for veterinary use, manufacturing, processing, or repacking".
I remembered Jerry Millers article in # 261. So, I am going
to talk to my vet and see if he can help me out!

Carl Darling

Subject: BIO: Chris Calentine

Hi -
My name is Chris Calentine, I live in Indiana and am 53 yrs.

I have always been interested in lapidary work, but had
neither the time or the resources to be able to pursue it.
In the past I have done some tumbling etc, but have never
worked with a saw or polishing equipment. I have recently
purchased two tumblers, a 10 inch saw, a trim saw and a
Genie machine .... I have the time, and I made the money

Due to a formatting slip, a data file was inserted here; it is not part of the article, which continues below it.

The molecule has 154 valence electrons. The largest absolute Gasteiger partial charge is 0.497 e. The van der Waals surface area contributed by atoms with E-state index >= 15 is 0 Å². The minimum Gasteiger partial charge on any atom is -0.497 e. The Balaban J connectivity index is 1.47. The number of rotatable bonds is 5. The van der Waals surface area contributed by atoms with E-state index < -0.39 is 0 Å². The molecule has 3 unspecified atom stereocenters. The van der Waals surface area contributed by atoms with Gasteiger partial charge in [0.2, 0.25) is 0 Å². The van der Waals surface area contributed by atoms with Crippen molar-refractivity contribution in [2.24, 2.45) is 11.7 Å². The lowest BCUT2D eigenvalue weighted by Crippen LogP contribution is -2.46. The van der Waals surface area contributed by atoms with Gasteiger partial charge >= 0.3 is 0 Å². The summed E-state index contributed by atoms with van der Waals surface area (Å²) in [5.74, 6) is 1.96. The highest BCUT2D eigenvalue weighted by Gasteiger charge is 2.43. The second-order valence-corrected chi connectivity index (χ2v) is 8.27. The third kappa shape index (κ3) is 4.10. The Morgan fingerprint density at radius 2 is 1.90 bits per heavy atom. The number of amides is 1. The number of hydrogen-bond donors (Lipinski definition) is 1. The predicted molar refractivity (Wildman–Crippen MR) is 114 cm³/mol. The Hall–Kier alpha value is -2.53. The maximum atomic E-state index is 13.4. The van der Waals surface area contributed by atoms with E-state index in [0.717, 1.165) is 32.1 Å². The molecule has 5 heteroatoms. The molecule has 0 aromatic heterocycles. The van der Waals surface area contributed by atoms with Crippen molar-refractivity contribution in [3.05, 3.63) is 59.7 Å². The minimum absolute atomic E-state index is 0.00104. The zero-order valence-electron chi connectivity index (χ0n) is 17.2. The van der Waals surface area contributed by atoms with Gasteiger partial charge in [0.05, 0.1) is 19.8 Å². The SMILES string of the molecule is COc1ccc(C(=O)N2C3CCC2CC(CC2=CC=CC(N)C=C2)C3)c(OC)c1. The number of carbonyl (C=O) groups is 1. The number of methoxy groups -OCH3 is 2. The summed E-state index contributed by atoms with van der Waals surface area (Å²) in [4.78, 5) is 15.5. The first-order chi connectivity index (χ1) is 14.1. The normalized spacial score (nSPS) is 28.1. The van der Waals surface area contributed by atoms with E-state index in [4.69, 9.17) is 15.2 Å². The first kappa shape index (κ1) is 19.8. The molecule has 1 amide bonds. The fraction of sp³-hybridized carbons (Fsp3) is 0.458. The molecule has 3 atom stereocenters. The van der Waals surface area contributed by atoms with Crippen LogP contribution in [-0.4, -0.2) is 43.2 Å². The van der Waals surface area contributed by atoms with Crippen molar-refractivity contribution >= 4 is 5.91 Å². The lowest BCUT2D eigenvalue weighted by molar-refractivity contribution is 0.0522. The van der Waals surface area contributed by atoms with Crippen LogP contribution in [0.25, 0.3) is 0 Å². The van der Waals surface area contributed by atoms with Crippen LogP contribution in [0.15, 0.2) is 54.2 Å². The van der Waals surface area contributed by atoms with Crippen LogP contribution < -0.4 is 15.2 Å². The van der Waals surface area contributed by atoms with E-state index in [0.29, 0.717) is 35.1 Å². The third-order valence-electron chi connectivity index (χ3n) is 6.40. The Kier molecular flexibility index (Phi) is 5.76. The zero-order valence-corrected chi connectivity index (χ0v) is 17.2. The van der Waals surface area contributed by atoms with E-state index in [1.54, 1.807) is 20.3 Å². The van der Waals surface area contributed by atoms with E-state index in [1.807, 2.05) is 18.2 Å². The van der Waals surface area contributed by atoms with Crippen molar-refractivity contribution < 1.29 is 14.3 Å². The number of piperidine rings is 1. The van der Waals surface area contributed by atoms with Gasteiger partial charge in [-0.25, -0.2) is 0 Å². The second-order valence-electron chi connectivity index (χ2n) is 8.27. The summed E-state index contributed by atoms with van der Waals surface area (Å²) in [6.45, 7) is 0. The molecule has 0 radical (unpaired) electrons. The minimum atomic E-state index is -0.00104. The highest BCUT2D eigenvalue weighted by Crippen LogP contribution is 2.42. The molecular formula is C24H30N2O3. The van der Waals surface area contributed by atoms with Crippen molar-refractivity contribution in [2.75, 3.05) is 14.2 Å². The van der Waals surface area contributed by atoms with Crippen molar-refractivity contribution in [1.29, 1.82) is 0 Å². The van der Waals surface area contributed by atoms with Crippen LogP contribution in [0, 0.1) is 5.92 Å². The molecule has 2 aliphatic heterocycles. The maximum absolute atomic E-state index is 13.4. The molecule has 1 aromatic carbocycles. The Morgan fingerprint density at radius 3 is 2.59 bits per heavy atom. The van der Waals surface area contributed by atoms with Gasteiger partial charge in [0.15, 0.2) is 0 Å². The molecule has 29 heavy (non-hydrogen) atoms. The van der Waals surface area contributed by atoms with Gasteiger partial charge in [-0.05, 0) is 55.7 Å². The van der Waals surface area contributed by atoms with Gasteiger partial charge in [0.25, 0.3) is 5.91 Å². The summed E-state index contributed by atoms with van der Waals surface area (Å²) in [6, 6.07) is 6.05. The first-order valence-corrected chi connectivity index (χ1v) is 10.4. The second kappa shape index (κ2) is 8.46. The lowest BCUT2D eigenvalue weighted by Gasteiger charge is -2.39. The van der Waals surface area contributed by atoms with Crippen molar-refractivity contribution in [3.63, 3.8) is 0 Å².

available. I enjoy working with agate type materials. I
have done several cabs, from small to large, but I prefer
to start with a basic shape of scrap or whatever and turn
in into something beautiful. I have since got my wife of
30 years into doing beading so now we can both work together
at something we like to do. I hope to learn from all of
you, and in time I may have a project to enter on your web

In addition we enjoy fishing, cooking, gardening and the
out of doors. We are looking forward to taking some type of
guided rock hunting expedition this year if we can find the
right place and time.

If you enjoy cooking, check out my hobby cooking site.....

Chris & Tae Calentine


Subject: BIO: Victoria Fulmer

Hello everyone!
I am a 30 year old "domestic engineer", mother of 6 year
old Claire, wife to John. I've been receiving the
newsletter for a couple of months and have just now gotten
up the courage to write. I've been interested in rocks,
minerals and fossils since I can remember. My mother says
I always had a fine gravel collection in the bottom of my